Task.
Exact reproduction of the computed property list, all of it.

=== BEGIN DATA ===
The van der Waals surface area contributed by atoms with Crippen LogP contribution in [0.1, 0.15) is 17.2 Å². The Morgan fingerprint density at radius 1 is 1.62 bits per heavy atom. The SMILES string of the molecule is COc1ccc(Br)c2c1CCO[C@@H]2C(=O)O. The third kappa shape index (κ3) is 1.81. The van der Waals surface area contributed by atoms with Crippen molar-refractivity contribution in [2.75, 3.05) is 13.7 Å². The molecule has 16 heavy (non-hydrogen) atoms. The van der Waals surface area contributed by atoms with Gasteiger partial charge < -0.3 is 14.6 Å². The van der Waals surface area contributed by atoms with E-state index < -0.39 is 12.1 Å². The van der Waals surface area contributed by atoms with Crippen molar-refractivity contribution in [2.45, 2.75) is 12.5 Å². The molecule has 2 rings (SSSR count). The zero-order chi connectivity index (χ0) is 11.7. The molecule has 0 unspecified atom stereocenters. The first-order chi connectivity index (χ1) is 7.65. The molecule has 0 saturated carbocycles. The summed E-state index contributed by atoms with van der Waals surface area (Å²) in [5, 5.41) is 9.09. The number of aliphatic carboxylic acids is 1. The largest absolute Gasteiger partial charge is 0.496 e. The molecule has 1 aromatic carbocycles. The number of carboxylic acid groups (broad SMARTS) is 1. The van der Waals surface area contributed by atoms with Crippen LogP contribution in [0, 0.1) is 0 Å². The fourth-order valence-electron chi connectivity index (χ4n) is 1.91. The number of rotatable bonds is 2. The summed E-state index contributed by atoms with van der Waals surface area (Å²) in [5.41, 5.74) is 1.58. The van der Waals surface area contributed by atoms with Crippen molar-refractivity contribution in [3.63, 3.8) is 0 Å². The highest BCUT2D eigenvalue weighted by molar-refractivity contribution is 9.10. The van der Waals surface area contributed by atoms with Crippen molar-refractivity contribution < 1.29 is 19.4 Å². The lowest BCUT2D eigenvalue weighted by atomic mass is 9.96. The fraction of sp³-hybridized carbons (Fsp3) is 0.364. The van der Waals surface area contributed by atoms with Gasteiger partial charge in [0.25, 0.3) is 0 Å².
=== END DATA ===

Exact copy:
The van der Waals surface area contributed by atoms with Crippen LogP contribution in [0.1, 0.15) is 17.2 Å². The Morgan fingerprint density at radius 1 is 1.62 bits per heavy atom. The SMILES string of the molecule is COc1ccc(Br)c2c1CCO[C@@H]2C(=O)O. The third kappa shape index (κ3) is 1.81. The van der Waals surface area contributed by atoms with Crippen molar-refractivity contribution in [2.75, 3.05) is 13.7 Å². The molecule has 16 heavy (non-hydrogen) atoms. The van der Waals surface area contributed by atoms with Gasteiger partial charge < -0.3 is 14.6 Å². The van der Waals surface area contributed by atoms with E-state index < -0.39 is 12.1 Å². The van der Waals surface area contributed by atoms with Crippen molar-refractivity contribution in [2.45, 2.75) is 12.5 Å². The molecule has 2 rings (SSSR count). The zero-order chi connectivity index (χ0) is 11.7. The molecule has 0 unspecified atom stereocenters. The first-order chi connectivity index (χ1) is 7.65. The molecule has 0 saturated carbocycles. The summed E-state index contributed by atoms with van der Waals surface area (Å²) in [5, 5.41) is 9.09. The number of aliphatic carboxylic acids is 1. The largest absolute Gasteiger partial charge is 0.496 e. The molecule has 1 aromatic carbocycles. The number of carboxylic acid groups (broad SMARTS) is 1. The van der Waals surface area contributed by atoms with Crippen LogP contribution in [0, 0.1) is 0 Å². The fourth-order valence-electron chi connectivity index (χ4n) is 1.91. The number of rotatable bonds is 2. The summed E-state index contributed by atoms with van der Waals surface area (Å²) in [5.41, 5.74) is 1.58. The van der Waals surface area contributed by atoms with Crippen molar-refractivity contribution in [3.63, 3.8) is 0 Å². The highest BCUT2D eigenvalue weighted by molar-refractivity contribution is 9.10. The van der Waals surface area contributed by atoms with Crippen molar-refractivity contribution < 1.29 is 19.4 Å². The lowest BCUT2D eigenvalue weighted by atomic mass is 9.96. The fraction of sp³-hybridized carbons (Fsp3) is 0.364. The van der Waals surface area contributed by atoms with Gasteiger partial charge in [0.25, 0.3) is 0 Å².